Q. My wife was 63 when she died and was collecting Social Security. I was 58 at the time and was informed I would be eligible for survivor benefits at the age of 60. I am a retired civil servant on a state pension and now I’m told I’m not eligible because of the pension. What’s correct?
— Retired and confused
A. Exactly who is eligible for survivor’s benefits from Social Security is very specially spelled out by the agency.
Per the Social Security Administration’s website, if you receive a federal, state or local government pension based on your own work – on which you did not pay Social Security taxes – your widow(er)’s benefit may be subject to the Government Pension Offset (GPO), said Alison Hall, a certified financial planner with Stonegate Wealth Management in Oakland.
She said the Social Security benefit will be reduced by two-thirds of the pension amount.
Hall offered this example.
Say your pension is $900 per month. Two-thirds of that amount is $600, so $600 would be deducted from your widower’s benefit. If two-thirds of your pension is larger than the Social Security benefit, your benefit would be reduced to zero.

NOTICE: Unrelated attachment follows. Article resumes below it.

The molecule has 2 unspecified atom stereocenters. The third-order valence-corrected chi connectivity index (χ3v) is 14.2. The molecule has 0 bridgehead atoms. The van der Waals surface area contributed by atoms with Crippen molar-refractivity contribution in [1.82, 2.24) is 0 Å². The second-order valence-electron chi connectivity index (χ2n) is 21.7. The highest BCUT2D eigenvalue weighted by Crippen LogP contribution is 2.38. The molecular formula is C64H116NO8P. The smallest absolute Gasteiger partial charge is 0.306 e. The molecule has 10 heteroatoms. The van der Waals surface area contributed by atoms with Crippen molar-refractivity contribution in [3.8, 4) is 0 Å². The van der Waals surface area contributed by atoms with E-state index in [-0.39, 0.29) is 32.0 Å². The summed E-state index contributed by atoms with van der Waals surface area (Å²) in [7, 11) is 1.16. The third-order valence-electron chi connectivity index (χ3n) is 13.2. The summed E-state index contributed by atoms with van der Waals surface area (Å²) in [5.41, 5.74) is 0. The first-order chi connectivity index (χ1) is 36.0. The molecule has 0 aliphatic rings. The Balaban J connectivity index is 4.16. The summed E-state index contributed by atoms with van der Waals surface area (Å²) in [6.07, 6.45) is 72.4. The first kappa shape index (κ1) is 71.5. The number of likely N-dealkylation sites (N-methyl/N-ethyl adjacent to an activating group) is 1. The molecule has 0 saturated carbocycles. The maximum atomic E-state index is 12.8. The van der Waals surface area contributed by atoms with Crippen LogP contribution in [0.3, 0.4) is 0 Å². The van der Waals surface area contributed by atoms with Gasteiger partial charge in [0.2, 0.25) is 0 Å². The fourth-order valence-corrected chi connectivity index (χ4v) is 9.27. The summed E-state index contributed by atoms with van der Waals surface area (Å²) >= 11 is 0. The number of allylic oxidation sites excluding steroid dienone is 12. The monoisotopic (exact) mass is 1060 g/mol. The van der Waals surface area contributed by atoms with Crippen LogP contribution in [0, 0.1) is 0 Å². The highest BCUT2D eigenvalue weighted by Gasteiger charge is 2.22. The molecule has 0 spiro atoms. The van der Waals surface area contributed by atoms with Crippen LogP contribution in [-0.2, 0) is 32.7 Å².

In the event a lump sum option was selected for the government pension, the monthly benefit would have been calculated and considered for the offset.
There are conditions under which you are not subject to the GPO, Hall said: If the pension you are receiving was not based on your earnings or if you paid Social Security taxes and you filed for and were entitled to the benefit prior to April 2004, or if your final day of work that the pension is based on was before July 2004, or if Social Security taxes were paid on the final five years of service.
Best to meet with someone at your local Social Security office so they can examine your specific records.
Email your questions to moc.p1550440698leHye1550440698noMJN1550440698@ksA1550440698.